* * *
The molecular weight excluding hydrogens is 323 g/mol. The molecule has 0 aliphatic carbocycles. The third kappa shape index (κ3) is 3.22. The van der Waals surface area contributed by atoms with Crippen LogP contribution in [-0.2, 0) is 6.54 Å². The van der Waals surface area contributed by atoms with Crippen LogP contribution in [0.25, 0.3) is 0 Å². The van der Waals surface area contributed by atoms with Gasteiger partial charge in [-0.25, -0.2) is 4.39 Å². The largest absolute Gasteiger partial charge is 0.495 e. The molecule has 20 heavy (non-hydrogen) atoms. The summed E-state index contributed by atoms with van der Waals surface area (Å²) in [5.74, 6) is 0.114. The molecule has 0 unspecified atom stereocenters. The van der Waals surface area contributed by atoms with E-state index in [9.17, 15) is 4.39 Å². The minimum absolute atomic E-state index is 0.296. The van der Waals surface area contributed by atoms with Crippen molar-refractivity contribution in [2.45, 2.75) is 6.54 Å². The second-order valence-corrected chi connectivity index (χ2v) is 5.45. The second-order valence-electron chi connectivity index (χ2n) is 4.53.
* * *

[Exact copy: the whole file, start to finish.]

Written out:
The molecular weight excluding hydrogens is 323 g/mol. The molecule has 0 aliphatic carbocycles. The third kappa shape index (κ3) is 3.22. The van der Waals surface area contributed by atoms with Crippen LogP contribution in [-0.2, 0) is 6.54 Å². The van der Waals surface area contributed by atoms with Crippen LogP contribution in [0.25, 0.3) is 0 Å². The van der Waals surface area contributed by atoms with Gasteiger partial charge in [-0.25, -0.2) is 4.39 Å². The largest absolute Gasteiger partial charge is 0.495 e. The molecule has 20 heavy (non-hydrogen) atoms. The summed E-state index contributed by atoms with van der Waals surface area (Å²) in [5.74, 6) is 0.114. The molecule has 0 unspecified atom stereocenters. The van der Waals surface area contributed by atoms with E-state index in [9.17, 15) is 4.39 Å². The minimum absolute atomic E-state index is 0.296. The van der Waals surface area contributed by atoms with Crippen molar-refractivity contribution in [2.45, 2.75) is 6.54 Å². The second-order valence-corrected chi connectivity index (χ2v) is 5.45. The second-order valence-electron chi connectivity index (χ2n) is 4.53.